Beta-glucan-rich hydrocolloids may be able to replace cocoa-butter in chocolate products, according to new research from the US.
Scientists from the US Department of Agriculture (USDA) report that the beta-glucan-rich C-trim30 ingredient, a hydrocolloid made by steam jet-cooking and fractionating oat bran concentrates, could replace up to 10 per cent of cocoa-butter and give a lower energy chocolate.
“Cocoa butter, which is the continuous phase in chocolates, is responsible for providing chocolate with such important qualities as unique smooth feeling, glossy appearance, and snap. However, relatively high cost and vulnerability to climatic and political changes have necessitated replacing parts of cocoa-butter in chocolates,” explained the researchers in the Journal of the Science of Food and Agriculture.
The C-trim ingredients were devised by ARS chemist George Inglett, who was involved with the new study. The results also indicated that incorporation of the C-trim ingredient could also lead to a lower calorie product, an important consideration given the current trend for lower-energy products.
“The use of C-trim30 as a replacement for cocoa butter presents the opportunity to formulate ‘healthy’ chocolates with reduced calories from fat and also with soluble dietary fibres,” said the researchers. “Sensory evaluation would, however, be necessary to investigate the consumer preferences on these low-calorie chocolates containing C-trim30.”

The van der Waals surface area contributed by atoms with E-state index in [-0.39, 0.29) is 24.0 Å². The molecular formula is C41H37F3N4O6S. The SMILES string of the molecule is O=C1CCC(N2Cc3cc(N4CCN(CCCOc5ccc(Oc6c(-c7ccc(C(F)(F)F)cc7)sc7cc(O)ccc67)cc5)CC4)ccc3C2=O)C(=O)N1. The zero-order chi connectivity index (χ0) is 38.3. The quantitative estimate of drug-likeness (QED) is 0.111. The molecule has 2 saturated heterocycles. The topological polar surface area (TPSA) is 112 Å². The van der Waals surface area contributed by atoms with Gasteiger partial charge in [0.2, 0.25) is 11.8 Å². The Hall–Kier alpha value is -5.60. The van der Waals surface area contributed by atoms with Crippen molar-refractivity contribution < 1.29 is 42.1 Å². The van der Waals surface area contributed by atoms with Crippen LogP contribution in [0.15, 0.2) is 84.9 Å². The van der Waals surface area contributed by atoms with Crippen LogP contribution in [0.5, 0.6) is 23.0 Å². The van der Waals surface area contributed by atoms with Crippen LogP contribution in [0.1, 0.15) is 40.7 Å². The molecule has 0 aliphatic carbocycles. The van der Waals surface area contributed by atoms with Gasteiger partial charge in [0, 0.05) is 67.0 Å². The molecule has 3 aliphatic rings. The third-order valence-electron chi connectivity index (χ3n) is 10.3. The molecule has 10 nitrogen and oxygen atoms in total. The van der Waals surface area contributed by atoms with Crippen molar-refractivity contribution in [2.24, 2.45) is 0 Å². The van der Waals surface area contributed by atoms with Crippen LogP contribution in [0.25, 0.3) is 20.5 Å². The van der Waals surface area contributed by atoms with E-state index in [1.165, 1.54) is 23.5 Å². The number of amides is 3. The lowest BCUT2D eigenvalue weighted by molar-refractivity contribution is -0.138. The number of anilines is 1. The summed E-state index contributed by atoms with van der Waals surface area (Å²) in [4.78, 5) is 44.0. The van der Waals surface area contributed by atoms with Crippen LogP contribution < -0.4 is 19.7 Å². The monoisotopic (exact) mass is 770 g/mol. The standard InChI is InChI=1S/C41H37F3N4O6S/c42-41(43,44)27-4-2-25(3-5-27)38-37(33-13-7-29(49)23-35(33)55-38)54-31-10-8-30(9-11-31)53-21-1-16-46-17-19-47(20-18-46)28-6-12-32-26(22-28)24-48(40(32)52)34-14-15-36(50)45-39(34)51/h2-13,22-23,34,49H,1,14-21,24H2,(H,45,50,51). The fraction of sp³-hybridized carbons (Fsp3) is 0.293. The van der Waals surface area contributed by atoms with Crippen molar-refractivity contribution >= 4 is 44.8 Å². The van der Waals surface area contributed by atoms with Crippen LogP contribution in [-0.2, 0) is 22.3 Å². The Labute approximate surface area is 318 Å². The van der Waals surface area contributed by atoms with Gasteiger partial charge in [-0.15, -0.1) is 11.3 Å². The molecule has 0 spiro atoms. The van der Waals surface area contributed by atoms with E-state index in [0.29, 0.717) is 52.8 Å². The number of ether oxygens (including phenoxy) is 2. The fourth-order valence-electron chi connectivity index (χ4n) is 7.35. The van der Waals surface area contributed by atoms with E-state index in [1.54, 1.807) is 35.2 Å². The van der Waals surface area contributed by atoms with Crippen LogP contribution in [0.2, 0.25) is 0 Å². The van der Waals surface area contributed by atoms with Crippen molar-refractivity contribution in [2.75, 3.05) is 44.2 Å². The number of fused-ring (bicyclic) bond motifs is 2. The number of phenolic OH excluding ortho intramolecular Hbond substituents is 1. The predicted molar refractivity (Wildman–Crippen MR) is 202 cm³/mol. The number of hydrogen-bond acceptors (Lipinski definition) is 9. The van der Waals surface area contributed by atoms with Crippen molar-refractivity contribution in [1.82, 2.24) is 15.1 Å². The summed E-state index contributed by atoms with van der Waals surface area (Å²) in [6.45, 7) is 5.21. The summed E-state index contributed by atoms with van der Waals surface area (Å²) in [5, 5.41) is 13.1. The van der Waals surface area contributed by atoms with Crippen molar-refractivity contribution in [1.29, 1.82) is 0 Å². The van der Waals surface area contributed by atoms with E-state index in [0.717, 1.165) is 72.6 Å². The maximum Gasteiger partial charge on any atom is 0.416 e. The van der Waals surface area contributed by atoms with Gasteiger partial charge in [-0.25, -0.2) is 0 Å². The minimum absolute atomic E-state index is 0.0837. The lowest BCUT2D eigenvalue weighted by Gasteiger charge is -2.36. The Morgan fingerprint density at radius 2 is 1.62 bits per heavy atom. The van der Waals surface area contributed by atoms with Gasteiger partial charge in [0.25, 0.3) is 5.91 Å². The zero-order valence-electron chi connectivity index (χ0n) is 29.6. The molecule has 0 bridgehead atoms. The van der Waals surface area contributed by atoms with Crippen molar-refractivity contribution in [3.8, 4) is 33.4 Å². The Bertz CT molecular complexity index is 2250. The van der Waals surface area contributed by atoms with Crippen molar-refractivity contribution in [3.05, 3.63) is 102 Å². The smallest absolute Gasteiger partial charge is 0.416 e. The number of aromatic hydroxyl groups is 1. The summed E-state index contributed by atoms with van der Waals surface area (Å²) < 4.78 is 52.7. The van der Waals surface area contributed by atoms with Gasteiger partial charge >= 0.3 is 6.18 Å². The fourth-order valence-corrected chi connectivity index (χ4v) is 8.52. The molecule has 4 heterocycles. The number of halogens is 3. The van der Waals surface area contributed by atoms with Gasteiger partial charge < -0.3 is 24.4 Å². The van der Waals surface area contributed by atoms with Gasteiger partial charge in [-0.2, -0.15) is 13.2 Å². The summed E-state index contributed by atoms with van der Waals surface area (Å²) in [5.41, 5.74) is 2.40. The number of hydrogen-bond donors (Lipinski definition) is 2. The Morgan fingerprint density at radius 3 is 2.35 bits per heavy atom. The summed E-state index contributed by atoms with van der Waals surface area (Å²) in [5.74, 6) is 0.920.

The researchers, led by Suyong Lee from the Department of Food Science and Technology at Sejong University in Korea, formulated chocolate products using the C-trim30 ingredient to replace 5, 10, and 15 per cent cocoa butter by weight.
Incorporation of the ingredient led to an increase in the viscosity of molten chocolate. Additionally, a softer chocolate was produced when the ingredient was used.
Lee and co-workers explain that the hardness of chocolate is dependent on the crystallised lipid phase concentration, composed of cocoa butter and milk fat, in addition to as well as the solid dispersed phase, composed of cocoa solids, sugar crystals, and milk solids.
Addition of C-trim30 may have softened the chocolate by altering the tempering process of the chocolate, said the researchers.
“Since the viscosity of chocolate dramatically increased with the addition of C-trim30, only a limited quantity could be used to replace the cocoa butter,” stated the researchers.
“The chocolate prepared by replacing the cocoa butter with C-trim30 resulted in a product with a lower caloric value and increased health benefits from the oat beta-glucan,” they concluded.
Source: Journal of the Science of Food and Agriculture
15 January 2009, Volume 89, Issue 1, Pages: 163-167
“Effect of cocoa butter replacement with a -glucan-rich hydrocolloid (C-trim30) on the rheological and tribological properties of chocolates”
Authors: S. Lee, G. Biresaw, M.P. Kinney, G.E. Inglett